NATIONAL HARBOR, Md.Boeing [BA] has initiated development work for an upgraded version of its aircraft carrier-based electronic warfare aircraft for the Navy that will include advanced sensors, increased computer power and an improved interface for the aircrew to better handle the additional data from the technology enhancements, a company official said on Tuesday.

The Block II configuration of the Navy’s EA-18G Growler aircraft will be done through retrofits of existing Growlers with the aim to deliver the new capability around 2025, Jennifer Tevo, director of Boeing’s F/A-18E/F Super Hornet Block III program, told reporters here at the Navy League’s Sea-Air-Space exposition.

Boeing earlier this year received funding from the Navy to move into the System Functional Requirements phase later this year so that the Block II aircraft can be delivered on time, Tevo said at the company’s exhibit booth. The small amount of funding demonstrates the Navy’s interest in the program, she said, noting the program was just “rumblings” a year ago and now “is a real thing.”

A EA-18G Growler, XE 573 166857 of the VX-9 “Vampires” cruises over the desert during a mission. Shot 3/11/2009. Photo: Boeing

As of now, there aren’t any plans for new build Growlers but Boeing is in discussions with the Navy to understand what their future needs are, she said.

The enhancements included in the Block II Growler will depend on the trade studies the Navy does and will have to buy their way into the program, Tevo said, highlighting that the electronic attack sensors will be enhanced and the aircraft will come with more processing power and the improved crew interface.

“All of that is kind of accomplished through software defined radios that are enabled through a flexible and adaptable hardware architecture,” Tevo said. “That not only gives the Navy step function capability now but sets up the infrastructure and the architecture to allow us to continually to evolve capability as the threats are dynamic out there and they change. We don’t know what they are and the life of the Growler is very, very long and so we are setting this up for the Navy to be able to continue to add capability rapidly to the Growler.”

Conformal fuel tanks (CFTs) that were developed for the Block III F/A-18E/F Super Hornet are in the plan for the Growler as is the Advanced Cockpit System (ACS), she said. The CFTs will have to buy their way into the aircraft, Tevo said, but noted that the non-recurring engineering work has already been done and paid for for the Block III Super Hornets so it just comes down to the unit costs of the tanks for the Growler.

“The Growler is the only platform of its type so it makes sense that something that was designed in the ‘90s and enhance it to really be relevant for decades to come,” she said.

The ACS is a large touch screen display that is one of five key changes to the F/A-18E/F as part of the Block III. Tevo said that flight-testing using the ACS began several weeks ago aboard F-18s being developed for Kuwait and that so far three flights have been conducted.

The initial takeaways from the aircrews on the ACS in the test flights have “been really great” and that “it’s really easy to use, it’s intuition, they love the larger space,” she said. On the first flight there were no “major squawks,” she said, and as two Block III test jets are delivered to the Navy’s China Lake facility later this year, aircrews will become more “familiarized” with the system.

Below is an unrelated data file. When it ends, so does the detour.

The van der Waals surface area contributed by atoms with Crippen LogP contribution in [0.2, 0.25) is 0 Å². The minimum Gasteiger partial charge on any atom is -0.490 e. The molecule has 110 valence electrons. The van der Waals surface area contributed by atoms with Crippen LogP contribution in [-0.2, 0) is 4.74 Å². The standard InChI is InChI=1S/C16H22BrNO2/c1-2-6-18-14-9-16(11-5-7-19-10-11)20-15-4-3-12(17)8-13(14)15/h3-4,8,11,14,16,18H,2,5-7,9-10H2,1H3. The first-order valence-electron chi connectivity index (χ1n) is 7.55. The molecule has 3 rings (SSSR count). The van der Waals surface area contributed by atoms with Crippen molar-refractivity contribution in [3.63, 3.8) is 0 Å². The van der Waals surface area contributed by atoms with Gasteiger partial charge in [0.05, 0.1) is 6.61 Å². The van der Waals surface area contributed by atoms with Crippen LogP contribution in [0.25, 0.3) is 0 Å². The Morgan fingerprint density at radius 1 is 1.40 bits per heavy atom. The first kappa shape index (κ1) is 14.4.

Development of the Block III test jets were accelerated by a year, mainly to get the ACS qualified for operations with aircraft carriers, Tevo said.

“So, really a success story there in accelerating development,” she said.

The CFTs are mounted above each wing on the shoulders of the aircraft. The tanks were developed for Boeing’s Advanced Super Hornet Concept in 2013 and flight-tests with CFTs were done this February and March to de-risk the program when it comes to installing them and designing them so they don’t interfere with how the Block III aircraft operates, Tevo said.

“So, we took them through a more expanded flight envelope than we did prior to when we just did the demo [Advanced Super Hornet] and got really good feedback that they were almost unnoticeable from a pilot perspective, and then flew some enhanced angle of attack profiles to get us some flight and aero data to feed back into our design process to really risk reduce going forward the design of those tanks,” Tevo said.

Boeing has also begun a Service Life Modification (SLM) program for its Block II F/A-18E/F Super Hornet that will boost the flight hours for the aircraft from 6,000 to 10,000. The Block II aircraft will also be converted to Block III aircraft during the SLM process, Bob Kornegay, Boeing’s F/A-18 Capture Team Lead, said during the media briefing.

So far, Boeing has inducted seven Block II aircraft into its facility in St. Louis and in June the first aircraft will arrive at a facility in San Antonio for its SLM production lines, Kornegay said. Eventually, Boeing will modify 40 Block II aircraft a year to extend their lives and upgrade to the Bock III configuration, he said.

The Navy currently has more than 500 Block II Super Hornets in its inventory.

The Navy in March awarded Boeing a multi-year contract for 78 Block III new build Super Hornets that will begin to come off the production line in late 2020. The service has included another 36 over three years in its Future Years Defense Plan.

Kornegay said that between the SLM effort and guaranteed new build Super Hornets that are part of the recent multi-year contract, Block III production will go through 2033. He noted that there’s no retirement date for the Super Hornet in the Navy’s inventory, so the aircraft will be around for “a long time.”